Chidinma Emodi Chukwuemeka is a seasoned entrepreneur with a specialty in Brand and Digital Marketing. In July 2017, Chidinma and her husband, Mr. Bentley Chuwkuemeka officially launched The Footwear Academy. 

 The Footwear Academy is a  footwear training and production school for individuals interested in the art of footwear production and sales. Their vision is to enable shoemakers in Africa starting with Nigeria produce exportable standard products.

Her Start-up The Footwear Academy has pitched and participated in various local and international startup competition. They are the recent winners of the Proudly Made in Aba Hackathon – winning a grand prize of $50,000 from Ford Foundation.

They also took 2nd place in 2017 at the Open Mic Africa startup pitch competition organized by Techpreneur Africa and MIT Legatum.

Chidinma is an Alumni of Young African Leaders Initiative (YALI Regional Training Center) – Onsite Nigeria Cohort 4. She was awarded star of Business and Entrepreneurship for her cohort. She is self-driven and very passionate about helping brands and people succeed.


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From a degree in zoology to marketing and sales and now to footwear production. Tell us how your journey into footwear production began.

That’s an interesting question because I don’t think I ever thought about being in the shoemaking industry or fashion business. Marketing and sales, however, has always come easily to me.

Way back in the University as a Zoology student, I would take up brand activation jobs just because I loved the drill of convincing people about the brand I was representing at that time.

Fast forward to the year 2016 – my Husband, also a business partner would always talk about starting a footwear training school and production unit. We were dating at that time and he would talk a lot about it.

He went to learn, kept perfecting on his skills and eventually taught me. I eventually had to resign from my job to join him as co-founder/CMO of The Footwear Academy in 2017 when we started and it has been an exciting experience.

Do you come across any form of gender biases when you make male footwears?

Yes, definitely. Most gender biases I have experienced come from uneducated people and fellow shoemakers who find it annoying that a woman is competing with them.
I have also experienced it in hiring and managing older shoemakers. It helps that my business partner is a man and after a while, they come around to accepting your invaluable role as a woman in the industry

What inspiring message can millennial women take from your journey?

My message to millennial women is this – “You have the ability to be anything you want to be – your uniqueness isn’t a disability or flaw but an advantage.

Aim and reach for the stars because the world will make room for that woman who knows where she is headed”

What strategy do you think young women who enter for pitch competition should adopt?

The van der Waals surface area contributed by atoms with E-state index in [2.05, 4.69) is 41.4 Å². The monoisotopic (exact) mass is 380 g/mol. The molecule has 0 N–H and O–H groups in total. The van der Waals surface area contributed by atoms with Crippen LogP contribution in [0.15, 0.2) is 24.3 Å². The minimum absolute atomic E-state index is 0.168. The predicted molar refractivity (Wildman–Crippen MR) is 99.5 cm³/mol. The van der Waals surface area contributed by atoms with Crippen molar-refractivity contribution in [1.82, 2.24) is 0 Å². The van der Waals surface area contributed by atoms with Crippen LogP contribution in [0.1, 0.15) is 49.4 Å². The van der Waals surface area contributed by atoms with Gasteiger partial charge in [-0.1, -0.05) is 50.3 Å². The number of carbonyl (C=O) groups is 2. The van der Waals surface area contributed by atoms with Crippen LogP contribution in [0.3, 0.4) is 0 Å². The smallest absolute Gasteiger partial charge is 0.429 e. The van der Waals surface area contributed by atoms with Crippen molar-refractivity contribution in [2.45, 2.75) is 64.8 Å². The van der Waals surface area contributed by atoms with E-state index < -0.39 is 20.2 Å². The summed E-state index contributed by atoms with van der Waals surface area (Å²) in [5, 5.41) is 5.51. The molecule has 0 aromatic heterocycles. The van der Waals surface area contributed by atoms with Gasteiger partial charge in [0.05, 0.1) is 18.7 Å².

I’ve had the privilege of winning some pith competitions.:
  • 1st Prize Winner – Proudly Made in Aba Hackathon (won $50,000)
  • 2nd Prize Winner – Open Mic Africa 2017 (won $500)
  • Top 9 finalist Techpoint build 2018
  • Award – YALI Star Of Business & Entrepreneurship 2018 (Onsite Nigeria Cohort 4)
 Whenever I compete at pitch events, most times against men – I try not to think about my gender. I see it as an advantage though. I concentrate on being the best and wowing the judges. People should also pitch their business proposition from the ‘why’ perspective, not the ‘what’.

What lessons have you learned since starting the footwear academy?

I could write a book about the lessons I have learned from The Footwear Academy. But here are 10 lessons I’ve learned over the last couple of months.
  • You need a great team.
  • Always go back to your business plan or business model canvas.
  • Be patient with yourself and manage your expectations.
  • Get a mentor. Surround yourself with people who push you to be your best.
  • Never give up – starting and running a business is hard work. There are bad days but don’t drown in it. Keep pushing.
  • Never compromise on standards and integrity.
  • Satisfy your customers every time.
  • Learn, Unlearn, Relearn.
  • Build a strong network.
  • Believe in yourself even when no one else does. Be your own cheerleader.

You attended the Barack Obama Young Africa Leader program. What were your takeaways?

  • Entrepreneurs are going to change the world. Build a business that is sustainable and impactful.
  • Leadership is a responsibility – don’t wait till you’re called to a position of leadership, start leading and advocating within your community.
  • Teamwork is important – everyone has something unique to offer.

What changes about young women will you like to see across the African continent?

I’d love to see more African women be more confident in taking up leadership and entrepreneurship opportunities and doing a great job at it.

What advice will you give to a young woman transitioning from the corporate world to building an enterprise like you did?

I’ll advise you to save a lot of money for rainy days. Businesses are rarely profitable between year 1- 3. Do a lot of research and start small. Stay focused and consistent, Eventually, the world will listen.

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